For the second time in three months, a wayward car has temporarily breached the security measures surrounding Casa Rosada and driven precariously close to the government house.
In the early hours of Tuesday morning (2 AM to be exact) security officers at the presidential palace received a surprising visit as a gray Suzuki Fan containing six individuals (one with a warrant out for his arrest) entered the proximity of Casa Rosada and crossed the chains and cement piles blocking off the area. The car entered from the direction of Balcarce Street by Yrigoyen, and continued for 30 meters before authorities managed to detain the group.
Once under custody, the occupants of the car claimed that they were solely heading to the Puerto Madero casino, which even though is in the general direction of where the car was traveling, is still nearly 3 km away. The group held steadfast that they never intended any form of attack on the Casa Rosada, but just merely wanted to return to Rivadavia avenue.
After a few hours, five of the six individuals were released from custody. Fernando Matías Alvez, Alejandro Gonzáles, José Luis Vázques, Julio Fernando Ramos and Gustavo Alvez were allowed to leave. The sixth individual, however, 19-year-old Juan Moreira, remained in custody as there was a previous warrant out for his arrest as well as a traffic ban on the Suzuki Fan being driven.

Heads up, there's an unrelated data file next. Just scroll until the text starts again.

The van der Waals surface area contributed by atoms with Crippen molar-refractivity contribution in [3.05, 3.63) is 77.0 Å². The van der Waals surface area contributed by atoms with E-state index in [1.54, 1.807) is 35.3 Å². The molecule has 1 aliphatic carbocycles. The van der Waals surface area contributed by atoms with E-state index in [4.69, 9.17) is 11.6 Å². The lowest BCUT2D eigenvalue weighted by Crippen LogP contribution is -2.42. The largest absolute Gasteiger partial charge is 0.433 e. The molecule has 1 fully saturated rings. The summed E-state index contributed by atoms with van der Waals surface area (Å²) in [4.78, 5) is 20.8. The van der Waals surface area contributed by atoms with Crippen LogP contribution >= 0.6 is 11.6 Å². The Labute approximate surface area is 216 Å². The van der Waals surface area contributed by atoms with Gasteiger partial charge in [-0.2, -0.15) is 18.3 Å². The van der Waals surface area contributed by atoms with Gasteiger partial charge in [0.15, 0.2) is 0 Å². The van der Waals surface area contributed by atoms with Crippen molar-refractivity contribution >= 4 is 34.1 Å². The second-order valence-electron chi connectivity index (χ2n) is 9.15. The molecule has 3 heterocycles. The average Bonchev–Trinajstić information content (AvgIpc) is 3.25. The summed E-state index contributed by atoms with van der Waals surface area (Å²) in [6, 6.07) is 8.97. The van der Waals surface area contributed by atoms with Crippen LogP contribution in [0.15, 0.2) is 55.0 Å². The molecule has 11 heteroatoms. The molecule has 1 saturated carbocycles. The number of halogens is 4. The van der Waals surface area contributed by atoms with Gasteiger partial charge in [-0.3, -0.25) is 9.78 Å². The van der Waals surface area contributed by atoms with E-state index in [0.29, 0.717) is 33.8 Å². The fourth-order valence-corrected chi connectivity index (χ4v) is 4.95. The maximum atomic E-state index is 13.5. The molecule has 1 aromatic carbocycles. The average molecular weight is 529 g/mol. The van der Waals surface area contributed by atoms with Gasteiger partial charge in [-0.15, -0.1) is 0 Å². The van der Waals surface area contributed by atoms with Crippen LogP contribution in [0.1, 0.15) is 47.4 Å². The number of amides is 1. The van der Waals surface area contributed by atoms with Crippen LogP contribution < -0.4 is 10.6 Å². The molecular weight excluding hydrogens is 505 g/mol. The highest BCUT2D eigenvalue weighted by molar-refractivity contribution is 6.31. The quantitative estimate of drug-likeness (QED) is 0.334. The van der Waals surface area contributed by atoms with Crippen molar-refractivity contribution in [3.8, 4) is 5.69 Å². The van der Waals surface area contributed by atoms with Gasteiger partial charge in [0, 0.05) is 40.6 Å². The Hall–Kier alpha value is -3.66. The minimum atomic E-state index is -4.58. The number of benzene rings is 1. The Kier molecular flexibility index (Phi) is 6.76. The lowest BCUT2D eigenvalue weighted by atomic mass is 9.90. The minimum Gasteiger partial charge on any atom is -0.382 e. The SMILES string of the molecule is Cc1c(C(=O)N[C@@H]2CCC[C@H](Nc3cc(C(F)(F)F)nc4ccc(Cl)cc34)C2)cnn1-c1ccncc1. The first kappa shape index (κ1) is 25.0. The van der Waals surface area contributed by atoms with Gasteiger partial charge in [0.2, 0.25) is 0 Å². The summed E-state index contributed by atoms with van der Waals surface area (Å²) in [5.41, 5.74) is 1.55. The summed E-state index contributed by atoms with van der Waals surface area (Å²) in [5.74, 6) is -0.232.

This whole incident is a bit confusing and wholly underwhelming. How does one manage to avoid the authorities for so long only to to crash into the lap of the government? Driving through the cement blockers of the Casa Rosada is nearly equivalent to presenting oneself on platter with waving arms and bursting fireworks that say, “Hey! I’m over here!”
In fact, in the past week the security measures surrounding central focuses of the city have recently been increased. The presence of police patrols in areas like downtown Buenos Aires, around the Plaza de Mayo and Casa Rosada, the Banco Nación and the Houses of the Province of Buenos Aires and Chubut (in relation to the case of Santiago Maldonado’s disappearance), have all received a hefty boosting. These changes spurred as a reaction to incidents like last Thursday at the Buenos Aires Senate during a march for Santiago Maldonado involving a molotov cocktail, as well as the driving incident from last June involving a handicapped driver.